Macroeconomics Hardcover – 29 Jul 2005
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About the Author
About the Author
Olivier Blanchard is the Class of 1941 Professor of Economics at MIT. He did his undergraduate work in France, and received a Ph.D. in economics from MIT in 1977. He taught at Harvard from 1977 to 1982, and has taught at MIT since 1983. He has frequently received the award for best teacher in the department of economics.
He has done research on many macroeconomic issues, from the effects of fiscal policy, to the role of expectations, to price rigidities, to speculative bubbles, to unemployment in Western Europe, transition in Eastern Europe, and more recently, on labor market institutions. He has done work for many governments and many international organizations, including the World Bank, the IMF, the OECD, the EU commission and the EBRD. He has published over 150 articles and edited or written over 15 books, including Lectures on Macroeconomics with Stanley Fischer.
He is a research associate of the National Bureau of Economic Research, a fellow and a council member of the Econometric Society, a member of the American Academy of Arts and Sciences, and a past Vice President of the American Economic Association. He is also a member of the French Council of Economic Advisers.
He lives in Cambridge, with his wife, Noelle. He has three daughters, Marie, Serena, and Giulia.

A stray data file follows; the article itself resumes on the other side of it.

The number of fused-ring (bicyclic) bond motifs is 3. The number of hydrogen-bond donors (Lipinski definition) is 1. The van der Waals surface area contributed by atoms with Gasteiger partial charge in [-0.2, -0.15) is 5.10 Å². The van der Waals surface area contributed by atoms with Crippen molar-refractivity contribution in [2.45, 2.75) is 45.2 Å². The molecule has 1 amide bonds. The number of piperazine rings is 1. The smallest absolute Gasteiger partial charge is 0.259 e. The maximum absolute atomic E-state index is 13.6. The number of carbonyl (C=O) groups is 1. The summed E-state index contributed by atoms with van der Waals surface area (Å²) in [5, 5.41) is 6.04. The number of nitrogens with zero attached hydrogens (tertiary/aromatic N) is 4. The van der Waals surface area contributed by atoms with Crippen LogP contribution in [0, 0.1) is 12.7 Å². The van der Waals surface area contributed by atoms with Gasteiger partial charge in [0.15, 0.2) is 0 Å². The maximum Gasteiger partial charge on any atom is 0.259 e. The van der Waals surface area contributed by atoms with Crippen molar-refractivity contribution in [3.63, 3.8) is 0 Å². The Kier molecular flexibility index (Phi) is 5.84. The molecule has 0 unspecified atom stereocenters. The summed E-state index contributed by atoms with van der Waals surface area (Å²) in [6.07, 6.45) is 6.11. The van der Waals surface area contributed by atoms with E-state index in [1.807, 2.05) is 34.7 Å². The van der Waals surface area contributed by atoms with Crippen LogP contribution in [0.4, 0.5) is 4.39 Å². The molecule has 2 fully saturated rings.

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Top Customer Reviews
As a combined arts student, I often struggle with economics. But the pace of this book is very challenging but at the same time comfortable.
Emphasis is placed on fiscal and monetary policy decisions and their implications. Perhaps the best feature of this book from the perspective of a weak mathematician, is that all proofs and derived equations are fully explained. Blanchard achieves this better than many other authors as he manages to maintain a good pace in his explanation and gives comprehensive explanation without patronising the reader.
After taking this course and using this book I now have both a technical and intuitive understanding of macroeconomics.
The only minor problem is it is written with respect to the US economy i.e. all examples in $.
Moreover, it lacks an in depth explanation of the dynamics of inflation and
the Mundell-Fleming model.
My recommendation for macroeconomics' students is "Macroeconomics in the Global Economy" by Jefrey Sachs.
The text also gives an appendix at the end of the book on major figures in contemporary economics and the different schools of thought. This demonstrates to me that the book really intends to convey some genuine understanding about economics outside of basic theory.
I spotted a few typos that the editorial team should have ironed out by now, but nothing major.
Most Recent Customer Reviews
This book gives an amazing insight in to the world of Macroeconomics. I used it in my freshman year at Uni.Published on 2 May 2013 by Bashka